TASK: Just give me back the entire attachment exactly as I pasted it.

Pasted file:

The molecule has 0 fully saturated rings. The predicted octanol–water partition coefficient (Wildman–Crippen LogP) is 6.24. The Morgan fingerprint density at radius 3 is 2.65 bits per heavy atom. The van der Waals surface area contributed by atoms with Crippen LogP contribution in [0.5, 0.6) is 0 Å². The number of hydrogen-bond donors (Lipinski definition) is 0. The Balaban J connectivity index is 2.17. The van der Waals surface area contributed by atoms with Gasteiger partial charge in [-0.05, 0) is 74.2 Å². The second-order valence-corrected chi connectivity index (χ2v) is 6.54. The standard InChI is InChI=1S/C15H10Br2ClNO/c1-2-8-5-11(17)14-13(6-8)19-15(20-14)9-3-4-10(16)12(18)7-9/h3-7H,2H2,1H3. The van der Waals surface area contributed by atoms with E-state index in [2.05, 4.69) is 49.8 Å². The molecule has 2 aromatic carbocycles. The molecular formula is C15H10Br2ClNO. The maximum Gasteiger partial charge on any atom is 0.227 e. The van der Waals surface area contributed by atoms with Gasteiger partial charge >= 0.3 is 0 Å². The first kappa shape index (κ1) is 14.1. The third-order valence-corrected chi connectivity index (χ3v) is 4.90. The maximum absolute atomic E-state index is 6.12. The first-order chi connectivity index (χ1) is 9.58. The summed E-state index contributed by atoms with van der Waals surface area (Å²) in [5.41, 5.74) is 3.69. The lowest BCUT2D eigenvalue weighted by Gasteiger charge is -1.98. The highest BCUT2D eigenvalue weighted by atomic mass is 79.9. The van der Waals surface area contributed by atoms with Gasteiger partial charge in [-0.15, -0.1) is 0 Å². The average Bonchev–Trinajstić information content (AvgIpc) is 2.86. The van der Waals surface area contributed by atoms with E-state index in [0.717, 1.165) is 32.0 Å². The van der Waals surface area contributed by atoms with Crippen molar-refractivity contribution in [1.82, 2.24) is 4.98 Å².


The molecule has 0 fully saturated rings. The predicted octanol–water partition coefficient (Wildman–Crippen LogP) is 6.24. The Morgan fingerprint density at radius 3 is 2.65 bits per heavy atom. The van der Waals surface area contributed by atoms with Crippen LogP contribution in [0.5, 0.6) is 0 Å². The number of hydrogen-bond donors (Lipinski definition) is 0. The Balaban J connectivity index is 2.17. The van der Waals surface area contributed by atoms with Gasteiger partial charge in [-0.05, 0) is 74.2 Å². The second-order valence-corrected chi connectivity index (χ2v) is 6.54. The standard InChI is InChI=1S/C15H10Br2ClNO/c1-2-8-5-11(17)14-13(6-8)19-15(20-14)9-3-4-10(16)12(18)7-9/h3-7H,2H2,1H3. The van der Waals surface area contributed by atoms with E-state index in [2.05, 4.69) is 49.8 Å². The molecule has 2 aromatic carbocycles. The molecular formula is C15H10Br2ClNO. The maximum Gasteiger partial charge on any atom is 0.227 e. The van der Waals surface area contributed by atoms with Gasteiger partial charge >= 0.3 is 0 Å². The first kappa shape index (κ1) is 14.1. The third-order valence-corrected chi connectivity index (χ3v) is 4.90. The maximum absolute atomic E-state index is 6.12. The first-order chi connectivity index (χ1) is 9.58. The summed E-state index contributed by atoms with van der Waals surface area (Å²) in [5.41, 5.74) is 3.69. The lowest BCUT2D eigenvalue weighted by Gasteiger charge is -1.98. The highest BCUT2D eigenvalue weighted by atomic mass is 79.9. The van der Waals surface area contributed by atoms with Gasteiger partial charge in [-0.15, -0.1) is 0 Å². The average Bonchev–Trinajstić information content (AvgIpc) is 2.86. The van der Waals surface area contributed by atoms with E-state index in [0.717, 1.165) is 32.0 Å². The van der Waals surface area contributed by atoms with Crippen molar-refractivity contribution in [1.82, 2.24) is 4.98 Å².